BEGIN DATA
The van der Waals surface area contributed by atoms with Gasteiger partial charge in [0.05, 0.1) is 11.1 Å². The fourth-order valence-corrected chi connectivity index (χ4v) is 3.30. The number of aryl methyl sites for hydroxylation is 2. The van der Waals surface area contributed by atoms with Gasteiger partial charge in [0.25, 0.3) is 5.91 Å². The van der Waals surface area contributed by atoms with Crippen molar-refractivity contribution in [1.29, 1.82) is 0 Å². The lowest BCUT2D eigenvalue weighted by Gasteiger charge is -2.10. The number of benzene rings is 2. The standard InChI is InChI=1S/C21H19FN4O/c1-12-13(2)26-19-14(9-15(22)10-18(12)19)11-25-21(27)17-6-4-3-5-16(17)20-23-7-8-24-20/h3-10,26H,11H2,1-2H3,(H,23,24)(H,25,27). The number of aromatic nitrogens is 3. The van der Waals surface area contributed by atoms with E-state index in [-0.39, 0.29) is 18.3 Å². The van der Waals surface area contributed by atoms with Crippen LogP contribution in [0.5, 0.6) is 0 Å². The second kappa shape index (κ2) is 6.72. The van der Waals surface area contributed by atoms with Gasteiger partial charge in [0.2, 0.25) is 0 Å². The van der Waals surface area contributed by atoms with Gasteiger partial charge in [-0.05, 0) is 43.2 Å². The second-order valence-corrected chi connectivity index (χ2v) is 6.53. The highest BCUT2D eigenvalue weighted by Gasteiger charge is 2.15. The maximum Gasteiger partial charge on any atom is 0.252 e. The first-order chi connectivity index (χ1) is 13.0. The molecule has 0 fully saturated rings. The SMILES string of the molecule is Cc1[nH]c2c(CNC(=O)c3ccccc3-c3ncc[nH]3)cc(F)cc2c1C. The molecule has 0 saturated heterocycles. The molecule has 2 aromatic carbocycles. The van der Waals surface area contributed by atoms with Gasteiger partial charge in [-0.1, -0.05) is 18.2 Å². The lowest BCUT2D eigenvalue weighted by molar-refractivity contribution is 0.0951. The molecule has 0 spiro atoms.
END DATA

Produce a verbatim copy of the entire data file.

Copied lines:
The van der Waals surface area contributed by atoms with Gasteiger partial charge in [0.05, 0.1) is 11.1 Å². The fourth-order valence-corrected chi connectivity index (χ4v) is 3.30. The number of aryl methyl sites for hydroxylation is 2. The van der Waals surface area contributed by atoms with Gasteiger partial charge in [0.25, 0.3) is 5.91 Å². The van der Waals surface area contributed by atoms with Crippen molar-refractivity contribution in [1.29, 1.82) is 0 Å². The lowest BCUT2D eigenvalue weighted by Gasteiger charge is -2.10. The number of benzene rings is 2. The standard InChI is InChI=1S/C21H19FN4O/c1-12-13(2)26-19-14(9-15(22)10-18(12)19)11-25-21(27)17-6-4-3-5-16(17)20-23-7-8-24-20/h3-10,26H,11H2,1-2H3,(H,23,24)(H,25,27). The number of aromatic nitrogens is 3. The van der Waals surface area contributed by atoms with E-state index in [-0.39, 0.29) is 18.3 Å². The van der Waals surface area contributed by atoms with Crippen LogP contribution in [0.5, 0.6) is 0 Å². The second kappa shape index (κ2) is 6.72. The van der Waals surface area contributed by atoms with Gasteiger partial charge in [0.2, 0.25) is 0 Å². The van der Waals surface area contributed by atoms with Gasteiger partial charge in [-0.05, 0) is 43.2 Å². The second-order valence-corrected chi connectivity index (χ2v) is 6.53. The highest BCUT2D eigenvalue weighted by Gasteiger charge is 2.15. The maximum Gasteiger partial charge on any atom is 0.252 e. The first-order chi connectivity index (χ1) is 13.0. The molecule has 0 fully saturated rings. The SMILES string of the molecule is Cc1[nH]c2c(CNC(=O)c3ccccc3-c3ncc[nH]3)cc(F)cc2c1C. The molecule has 0 saturated heterocycles. The molecule has 2 aromatic carbocycles. The van der Waals surface area contributed by atoms with Gasteiger partial charge in [-0.1, -0.05) is 18.2 Å². The lowest BCUT2D eigenvalue weighted by molar-refractivity contribution is 0.0951. The molecule has 0 spiro atoms.